Second US Ebola Case Confirmed In Dallas Hospital Health Worker

The worst has happened: A second case of Ebola has been confirmed in the United States. According to the Texas Department of State Health Services, a health care worker at Texas Health Presbyterian Hospital, the same hospital were Ebola victim Thomas Eric Duncan was treated, has contracted the deadly disease. So far, the health care worker has tested positively for Ebola in a state public health lab in Austin, and the Centers for Disease Control and Prevention will conduct a second testing on Sunday. The New York Times reports the CDC may have the results as soon as Sunday evening.

The Texas Health Department said in a statement on Sunday that the health care worker helped treat Duncan, who died at the Dallas area hospital on Oct. 8. The health care worker reportedly had a low-grade fever on Friday, and was promptly isolated. The results of the preliminary test weren't completed until late on Saturday.

Dr. David Lakey, commissioner of the Texas Department of State Health Services, said on Sunday:

We knew a second case could be a reality, and we've been preparing for this possibility. We are broadening our team in Dallas and working with extreme diligence to prevent further spread.

An official close to the situation identified the Ebola patient as a female nurse at Texas Health Presbyterian to CNN. Her name has not yet been released.

Dallas County Judge Clay Jenkins called the health worker "heroic" during a Sunday morning news conference. He added that "contingency plans were put into place" in case of an U.S. Ebola outbreak, assuaging fears that the state is unprepared for more Ebola cases.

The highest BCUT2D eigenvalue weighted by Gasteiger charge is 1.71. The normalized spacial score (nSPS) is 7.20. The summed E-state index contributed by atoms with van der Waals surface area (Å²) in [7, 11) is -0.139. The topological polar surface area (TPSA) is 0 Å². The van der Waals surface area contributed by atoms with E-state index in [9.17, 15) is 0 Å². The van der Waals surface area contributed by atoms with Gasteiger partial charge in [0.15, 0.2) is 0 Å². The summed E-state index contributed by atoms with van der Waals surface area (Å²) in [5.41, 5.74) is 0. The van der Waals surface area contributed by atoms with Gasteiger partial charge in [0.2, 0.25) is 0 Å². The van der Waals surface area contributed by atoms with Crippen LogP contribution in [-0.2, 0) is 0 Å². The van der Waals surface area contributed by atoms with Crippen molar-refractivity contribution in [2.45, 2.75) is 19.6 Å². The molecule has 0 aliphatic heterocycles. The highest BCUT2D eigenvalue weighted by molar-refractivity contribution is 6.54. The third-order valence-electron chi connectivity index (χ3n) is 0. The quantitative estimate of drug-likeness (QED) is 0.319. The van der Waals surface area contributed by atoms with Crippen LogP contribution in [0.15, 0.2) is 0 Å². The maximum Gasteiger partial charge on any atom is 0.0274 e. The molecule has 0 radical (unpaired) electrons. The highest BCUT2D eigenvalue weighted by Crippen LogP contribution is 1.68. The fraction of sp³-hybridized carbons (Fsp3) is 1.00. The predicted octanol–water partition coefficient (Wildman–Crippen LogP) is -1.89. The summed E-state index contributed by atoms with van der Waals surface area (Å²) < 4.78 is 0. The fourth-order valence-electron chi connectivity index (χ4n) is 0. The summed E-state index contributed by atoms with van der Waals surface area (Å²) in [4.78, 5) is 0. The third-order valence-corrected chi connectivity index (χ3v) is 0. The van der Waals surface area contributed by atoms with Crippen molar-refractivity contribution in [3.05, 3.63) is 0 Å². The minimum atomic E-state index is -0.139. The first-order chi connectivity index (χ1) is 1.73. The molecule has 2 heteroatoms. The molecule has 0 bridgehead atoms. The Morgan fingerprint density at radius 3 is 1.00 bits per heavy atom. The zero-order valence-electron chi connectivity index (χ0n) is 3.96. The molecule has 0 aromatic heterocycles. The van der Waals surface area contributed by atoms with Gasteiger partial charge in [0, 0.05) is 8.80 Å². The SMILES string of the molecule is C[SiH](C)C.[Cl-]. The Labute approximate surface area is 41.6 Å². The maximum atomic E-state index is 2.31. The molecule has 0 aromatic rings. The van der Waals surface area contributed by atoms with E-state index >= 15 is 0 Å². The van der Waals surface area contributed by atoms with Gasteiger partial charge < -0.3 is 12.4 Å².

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According to the Texas Health Apartment, the patient has been interviewed in order to identify any persons that she came in contact with. State health officials added during Sunday's news conference that the patient's car and apartment complex has been decontaminated, and neighbors living within four blocks of the complex were alerted of the situation. The patient's apartment will be decontaminated on Sunday.

Thomas Eric Duncan became the first person to be diagnosed with Ebola in the U.S. A Liberian national, Duncan contracted the disease while living in Monrovia, where he reportedly helped his dying neighbor to and from the Ebola treatment center. Duncan didn't become symptomatic until he was in the U.S., and went to the emergency room at Texas Health Presbyterian.

Staff at the hospital initially sent him home even though he had an 103-degree fever, according to his family. Medical records obtained by The Associated Press reveal that Duncan did have a high fever, and it was also noted that he recently traveled from West Africa. Family spokesperson Saymendy Lloyd said on Friday: "If you went to hospital right now and your temperature was 103 degrees, no one would send you home."

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